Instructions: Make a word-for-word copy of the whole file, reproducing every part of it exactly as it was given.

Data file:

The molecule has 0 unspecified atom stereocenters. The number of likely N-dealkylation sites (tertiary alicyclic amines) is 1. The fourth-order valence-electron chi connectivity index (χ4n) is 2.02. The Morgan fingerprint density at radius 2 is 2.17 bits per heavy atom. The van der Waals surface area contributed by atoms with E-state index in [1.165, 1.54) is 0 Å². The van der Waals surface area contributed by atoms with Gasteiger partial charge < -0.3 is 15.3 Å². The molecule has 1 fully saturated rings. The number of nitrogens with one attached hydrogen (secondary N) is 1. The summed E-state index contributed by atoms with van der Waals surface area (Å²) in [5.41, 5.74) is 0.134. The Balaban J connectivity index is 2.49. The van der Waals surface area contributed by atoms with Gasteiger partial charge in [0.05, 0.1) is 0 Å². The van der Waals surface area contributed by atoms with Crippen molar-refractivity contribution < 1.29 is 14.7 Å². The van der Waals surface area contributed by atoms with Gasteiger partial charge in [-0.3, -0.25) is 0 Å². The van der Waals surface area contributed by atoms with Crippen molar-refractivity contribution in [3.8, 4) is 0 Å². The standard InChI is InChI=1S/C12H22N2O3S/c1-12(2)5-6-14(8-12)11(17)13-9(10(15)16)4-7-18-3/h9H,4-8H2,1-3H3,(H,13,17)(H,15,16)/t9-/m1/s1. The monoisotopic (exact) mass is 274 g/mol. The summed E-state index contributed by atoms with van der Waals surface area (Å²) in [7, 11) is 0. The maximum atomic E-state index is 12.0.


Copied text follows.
The molecule has 0 unspecified atom stereocenters. The number of likely N-dealkylation sites (tertiary alicyclic amines) is 1. The fourth-order valence-electron chi connectivity index (χ4n) is 2.02. The Morgan fingerprint density at radius 2 is 2.17 bits per heavy atom. The van der Waals surface area contributed by atoms with E-state index in [1.165, 1.54) is 0 Å². The van der Waals surface area contributed by atoms with Gasteiger partial charge < -0.3 is 15.3 Å². The molecule has 1 fully saturated rings. The number of nitrogens with one attached hydrogen (secondary N) is 1. The summed E-state index contributed by atoms with van der Waals surface area (Å²) in [5.41, 5.74) is 0.134. The Balaban J connectivity index is 2.49. The van der Waals surface area contributed by atoms with Gasteiger partial charge in [0.05, 0.1) is 0 Å². The van der Waals surface area contributed by atoms with Crippen molar-refractivity contribution < 1.29 is 14.7 Å². The van der Waals surface area contributed by atoms with Gasteiger partial charge in [-0.3, -0.25) is 0 Å². The van der Waals surface area contributed by atoms with Crippen molar-refractivity contribution in [3.8, 4) is 0 Å². The standard InChI is InChI=1S/C12H22N2O3S/c1-12(2)5-6-14(8-12)11(17)13-9(10(15)16)4-7-18-3/h9H,4-8H2,1-3H3,(H,13,17)(H,15,16)/t9-/m1/s1. The monoisotopic (exact) mass is 274 g/mol. The summed E-state index contributed by atoms with van der Waals surface area (Å²) in [7, 11) is 0. The maximum atomic E-state index is 12.0.